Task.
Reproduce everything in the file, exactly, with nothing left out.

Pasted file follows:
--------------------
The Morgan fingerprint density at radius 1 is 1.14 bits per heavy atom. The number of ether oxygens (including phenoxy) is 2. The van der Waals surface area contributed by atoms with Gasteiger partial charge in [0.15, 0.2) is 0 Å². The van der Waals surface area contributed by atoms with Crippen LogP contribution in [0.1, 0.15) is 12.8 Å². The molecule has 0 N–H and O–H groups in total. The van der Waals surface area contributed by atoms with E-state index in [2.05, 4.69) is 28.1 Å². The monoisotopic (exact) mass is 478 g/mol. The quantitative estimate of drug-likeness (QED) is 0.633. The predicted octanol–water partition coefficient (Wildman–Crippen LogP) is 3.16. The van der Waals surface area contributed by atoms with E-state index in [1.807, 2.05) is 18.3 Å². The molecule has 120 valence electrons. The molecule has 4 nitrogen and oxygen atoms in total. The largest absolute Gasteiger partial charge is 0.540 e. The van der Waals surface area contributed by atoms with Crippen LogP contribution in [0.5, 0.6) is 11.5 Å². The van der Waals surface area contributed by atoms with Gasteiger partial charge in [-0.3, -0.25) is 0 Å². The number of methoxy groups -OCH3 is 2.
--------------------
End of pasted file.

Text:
The Morgan fingerprint density at radius 1 is 1.14 bits per heavy atom. The number of ether oxygens (including phenoxy) is 2. The van der Waals surface area contributed by atoms with Gasteiger partial charge in [0.15, 0.2) is 0 Å². The van der Waals surface area contributed by atoms with Crippen LogP contribution in [0.1, 0.15) is 12.8 Å². The molecule has 0 N–H and O–H groups in total. The van der Waals surface area contributed by atoms with E-state index in [2.05, 4.69) is 28.1 Å². The monoisotopic (exact) mass is 478 g/mol. The quantitative estimate of drug-likeness (QED) is 0.633. The predicted octanol–water partition coefficient (Wildman–Crippen LogP) is 3.16. The van der Waals surface area contributed by atoms with E-state index in [1.807, 2.05) is 18.3 Å². The molecule has 120 valence electrons. The molecule has 4 nitrogen and oxygen atoms in total. The largest absolute Gasteiger partial charge is 0.540 e. The van der Waals surface area contributed by atoms with Crippen LogP contribution in [0.5, 0.6) is 11.5 Å². The van der Waals surface area contributed by atoms with Gasteiger partial charge in [-0.3, -0.25) is 0 Å². The number of methoxy groups -OCH3 is 2.